Zero to One

A few new perspectives from Peter Thiel’s book, Zero to One:

He thinks the future needs to be defined more by vertical progress (new technology — going from 0 to 1) than by horizontal progress (globalization — going from 1 to n). Vertical progress can only be achieved by monopolies, because any business that doesn’t capture its entire market ends up being relentlessly focused on short-term competition and survival. It has no resources left over for invention or long-term planning.

Monopolies are built on “secrets” — ideas that are true, and often obvious in hindsight, but that the mainstream isn’t even thinking about, let alone disagreeing with. (AirBnB: people will let complete strangers stay in their homes if the price is right.) Monopolies are usually the “last mover” in their domain: on some key dimension, their product is at least an order of magnitude better than the second best thing. This makes it impossible for competitors to catch up. Building a monopoly is not about disruption, and it’s not about substitution of human work. It’s more often about figuring out how to complement human strengths with the strengths of technology.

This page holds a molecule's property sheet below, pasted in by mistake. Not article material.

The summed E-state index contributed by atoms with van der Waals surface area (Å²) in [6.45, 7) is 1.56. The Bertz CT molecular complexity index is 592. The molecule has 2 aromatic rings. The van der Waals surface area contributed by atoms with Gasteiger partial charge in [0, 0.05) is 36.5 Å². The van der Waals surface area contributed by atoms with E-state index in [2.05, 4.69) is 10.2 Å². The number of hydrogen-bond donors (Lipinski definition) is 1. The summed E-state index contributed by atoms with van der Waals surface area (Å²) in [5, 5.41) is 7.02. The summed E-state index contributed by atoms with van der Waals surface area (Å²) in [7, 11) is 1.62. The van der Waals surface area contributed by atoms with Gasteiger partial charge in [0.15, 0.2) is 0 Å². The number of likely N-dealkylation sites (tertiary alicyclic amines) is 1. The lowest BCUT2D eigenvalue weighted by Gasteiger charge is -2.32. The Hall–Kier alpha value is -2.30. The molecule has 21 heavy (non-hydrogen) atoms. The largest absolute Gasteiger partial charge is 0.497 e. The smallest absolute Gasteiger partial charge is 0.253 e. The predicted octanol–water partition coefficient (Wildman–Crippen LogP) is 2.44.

The core idea of the book is that competition is vastly overrated. It’s easy to model (think Econ 101) and easy to administer (think standardized tests), but ties everyone up in zero-sum status games. Thiel’s advice: don’t compete. Play games where you can create and recapture lots of value over long periods of time without needing to outsmart others.

The book is very short and conversational, and it tells story of the tech bubble in the 90s through the eyes of someone who was at the centre of the action. Even if its ideas don’t appeal to you, I’d say it’s worth reading just to better understand where we are today.

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